Introduction Styles - The Moss Class Home

An introduction should:
*Introduce the topic.
*Indicate how the topic is going to be developed
*Contain a thesis statement.
*Be inviting and entice the reader to continue after reading the first
Reveals background info leading to a focused thesis statement.
Birds, pigs, rats and other animals all have special talents which have been used by
humans. Birds can talk, pigs can find truffles, rats can run wires through walls for
plumbers, but no animal has quite as many special talents as dogs, especially when it
comes to helping ranchers. Dogs are incredibly useful animals.
Unrolls as an eye-witness account. (An actual event witnessed in person or through the
news media.)
Rubble from earthquake-stricken houses is lying everywhere. Precious lives are buried
deep within the piles of dirt, concrete and debris. If rescue workers can locate these souls
in time, their lives may be saved. Dog teams arrive. They will employ their amazing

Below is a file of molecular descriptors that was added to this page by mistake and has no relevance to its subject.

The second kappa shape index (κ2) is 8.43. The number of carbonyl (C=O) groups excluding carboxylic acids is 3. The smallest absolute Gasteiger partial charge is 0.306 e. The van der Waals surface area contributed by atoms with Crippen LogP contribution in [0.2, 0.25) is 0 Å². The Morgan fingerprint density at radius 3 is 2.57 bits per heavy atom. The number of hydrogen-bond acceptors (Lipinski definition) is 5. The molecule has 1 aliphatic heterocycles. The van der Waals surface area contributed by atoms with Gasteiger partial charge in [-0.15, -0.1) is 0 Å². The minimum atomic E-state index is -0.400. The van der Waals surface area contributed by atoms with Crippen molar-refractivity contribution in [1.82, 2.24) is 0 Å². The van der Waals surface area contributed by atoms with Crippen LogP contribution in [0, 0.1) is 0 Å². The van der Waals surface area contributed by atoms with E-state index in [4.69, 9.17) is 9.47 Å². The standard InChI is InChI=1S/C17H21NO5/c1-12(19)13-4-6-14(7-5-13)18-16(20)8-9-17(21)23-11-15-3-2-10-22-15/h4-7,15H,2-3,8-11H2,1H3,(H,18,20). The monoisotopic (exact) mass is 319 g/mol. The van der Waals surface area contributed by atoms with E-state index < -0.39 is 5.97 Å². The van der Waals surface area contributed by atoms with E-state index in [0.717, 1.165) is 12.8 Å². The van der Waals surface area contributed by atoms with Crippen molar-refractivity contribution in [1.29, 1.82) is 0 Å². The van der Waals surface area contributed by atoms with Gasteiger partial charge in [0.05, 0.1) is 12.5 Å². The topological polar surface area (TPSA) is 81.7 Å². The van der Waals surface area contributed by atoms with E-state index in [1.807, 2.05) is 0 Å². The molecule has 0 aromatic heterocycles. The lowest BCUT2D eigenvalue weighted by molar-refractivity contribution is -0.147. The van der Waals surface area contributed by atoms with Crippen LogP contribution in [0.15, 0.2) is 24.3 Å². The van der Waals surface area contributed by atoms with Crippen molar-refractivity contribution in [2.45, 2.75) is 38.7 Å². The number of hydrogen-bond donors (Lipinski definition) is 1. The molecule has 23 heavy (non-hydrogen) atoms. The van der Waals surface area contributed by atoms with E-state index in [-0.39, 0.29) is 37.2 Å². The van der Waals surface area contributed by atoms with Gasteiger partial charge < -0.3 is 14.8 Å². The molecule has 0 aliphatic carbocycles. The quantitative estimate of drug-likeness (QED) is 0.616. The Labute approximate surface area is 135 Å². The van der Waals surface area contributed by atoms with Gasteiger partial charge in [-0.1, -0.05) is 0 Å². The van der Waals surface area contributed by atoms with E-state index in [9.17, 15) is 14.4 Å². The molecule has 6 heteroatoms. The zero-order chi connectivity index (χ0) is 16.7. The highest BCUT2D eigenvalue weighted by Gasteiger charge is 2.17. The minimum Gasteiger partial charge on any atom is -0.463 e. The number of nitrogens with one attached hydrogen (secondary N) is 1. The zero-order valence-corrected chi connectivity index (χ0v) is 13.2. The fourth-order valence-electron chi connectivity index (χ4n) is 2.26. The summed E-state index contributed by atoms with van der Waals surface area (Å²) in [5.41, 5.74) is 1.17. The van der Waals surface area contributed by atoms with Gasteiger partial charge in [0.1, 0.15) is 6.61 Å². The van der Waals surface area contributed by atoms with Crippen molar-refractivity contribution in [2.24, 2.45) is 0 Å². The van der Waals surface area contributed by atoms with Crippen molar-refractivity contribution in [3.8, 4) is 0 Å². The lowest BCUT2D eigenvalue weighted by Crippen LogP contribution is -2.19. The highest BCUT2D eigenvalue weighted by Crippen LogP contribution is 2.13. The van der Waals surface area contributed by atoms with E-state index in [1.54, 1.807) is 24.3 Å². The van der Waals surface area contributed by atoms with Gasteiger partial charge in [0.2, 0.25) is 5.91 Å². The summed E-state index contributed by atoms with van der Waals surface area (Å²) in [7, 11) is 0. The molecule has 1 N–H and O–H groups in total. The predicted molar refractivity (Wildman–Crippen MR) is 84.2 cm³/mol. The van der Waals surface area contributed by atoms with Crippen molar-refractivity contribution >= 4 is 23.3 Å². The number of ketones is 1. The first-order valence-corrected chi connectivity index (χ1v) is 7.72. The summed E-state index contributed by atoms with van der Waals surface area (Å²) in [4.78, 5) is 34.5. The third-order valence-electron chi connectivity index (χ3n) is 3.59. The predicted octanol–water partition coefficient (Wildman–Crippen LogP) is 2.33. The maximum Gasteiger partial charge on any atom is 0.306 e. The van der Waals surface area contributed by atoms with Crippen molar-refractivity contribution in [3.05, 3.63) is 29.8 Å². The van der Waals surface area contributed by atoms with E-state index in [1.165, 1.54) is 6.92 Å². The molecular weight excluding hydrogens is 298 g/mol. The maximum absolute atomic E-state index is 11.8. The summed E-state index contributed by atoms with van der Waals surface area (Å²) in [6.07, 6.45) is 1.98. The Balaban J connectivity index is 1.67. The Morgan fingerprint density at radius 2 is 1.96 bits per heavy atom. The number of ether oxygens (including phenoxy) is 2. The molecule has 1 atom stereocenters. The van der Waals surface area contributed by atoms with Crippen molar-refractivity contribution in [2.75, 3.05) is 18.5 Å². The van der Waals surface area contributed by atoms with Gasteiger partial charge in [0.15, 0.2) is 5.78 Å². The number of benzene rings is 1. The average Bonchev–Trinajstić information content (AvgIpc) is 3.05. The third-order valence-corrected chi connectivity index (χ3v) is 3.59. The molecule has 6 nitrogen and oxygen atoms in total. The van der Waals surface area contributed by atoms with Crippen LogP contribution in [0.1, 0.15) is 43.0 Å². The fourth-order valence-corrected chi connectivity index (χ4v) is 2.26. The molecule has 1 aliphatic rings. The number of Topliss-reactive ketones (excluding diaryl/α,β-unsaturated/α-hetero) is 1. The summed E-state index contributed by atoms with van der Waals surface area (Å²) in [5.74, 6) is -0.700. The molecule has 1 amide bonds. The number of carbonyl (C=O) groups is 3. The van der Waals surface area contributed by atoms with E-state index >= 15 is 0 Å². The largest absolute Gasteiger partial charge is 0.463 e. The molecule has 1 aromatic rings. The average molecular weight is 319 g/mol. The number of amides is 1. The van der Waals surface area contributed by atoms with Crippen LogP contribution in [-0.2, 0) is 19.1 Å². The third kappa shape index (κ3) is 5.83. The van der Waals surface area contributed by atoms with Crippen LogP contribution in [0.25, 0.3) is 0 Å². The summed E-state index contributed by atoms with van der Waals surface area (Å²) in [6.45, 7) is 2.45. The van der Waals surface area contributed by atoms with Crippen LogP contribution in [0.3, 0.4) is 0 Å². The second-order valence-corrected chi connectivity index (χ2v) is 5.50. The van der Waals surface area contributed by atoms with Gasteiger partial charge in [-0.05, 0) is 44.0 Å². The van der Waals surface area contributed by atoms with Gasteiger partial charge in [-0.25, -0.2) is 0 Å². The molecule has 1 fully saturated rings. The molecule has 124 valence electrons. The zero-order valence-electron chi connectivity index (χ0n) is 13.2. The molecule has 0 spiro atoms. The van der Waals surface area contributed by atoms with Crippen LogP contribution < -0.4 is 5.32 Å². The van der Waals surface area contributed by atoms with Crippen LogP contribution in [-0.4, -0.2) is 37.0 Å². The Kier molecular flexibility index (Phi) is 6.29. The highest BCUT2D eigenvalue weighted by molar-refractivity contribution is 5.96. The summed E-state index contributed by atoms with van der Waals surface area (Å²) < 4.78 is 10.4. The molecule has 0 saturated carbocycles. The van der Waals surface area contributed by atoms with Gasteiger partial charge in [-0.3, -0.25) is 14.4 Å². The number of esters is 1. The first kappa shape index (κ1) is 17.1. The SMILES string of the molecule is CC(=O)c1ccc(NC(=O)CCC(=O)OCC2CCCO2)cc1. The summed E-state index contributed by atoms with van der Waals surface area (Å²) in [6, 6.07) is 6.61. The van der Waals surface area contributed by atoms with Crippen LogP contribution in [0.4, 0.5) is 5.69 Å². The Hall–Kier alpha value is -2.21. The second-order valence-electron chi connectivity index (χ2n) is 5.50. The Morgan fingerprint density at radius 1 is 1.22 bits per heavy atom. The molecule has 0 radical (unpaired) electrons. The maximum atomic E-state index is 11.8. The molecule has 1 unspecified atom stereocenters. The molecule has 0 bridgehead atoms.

talents in this emergency situation. Dogs are incredibly useful animals.
Uses a quote to lead to the thesis statement.
An old proverb says, "Never trust a man a dog doesn't like." This somehow implies that
dogs can tell the character of a person before a human can. In many ways this is true:
dogs have amazing talents when it comes to assessing a person's character. But how do
they do it? Dogs are amazing, useful animals.
Turn About
Starts with the opposite idea and then moves to the focus.
Max was a cute dog, a Tibetan Terrier with a "winning smile", but he had annoying habit
of "lifting his leg" on my furniture if I left him alone for more than a couple of hours. I
didn’t think I could manage Max anymore. Then, just when I decided to give him up for
adoption, he used the qualities I found annoying to attract woman to me. He found me the
love of my life. Dogs like Max prove that dogs are amazing and useful animals.
Introductory Styles Courtesy of
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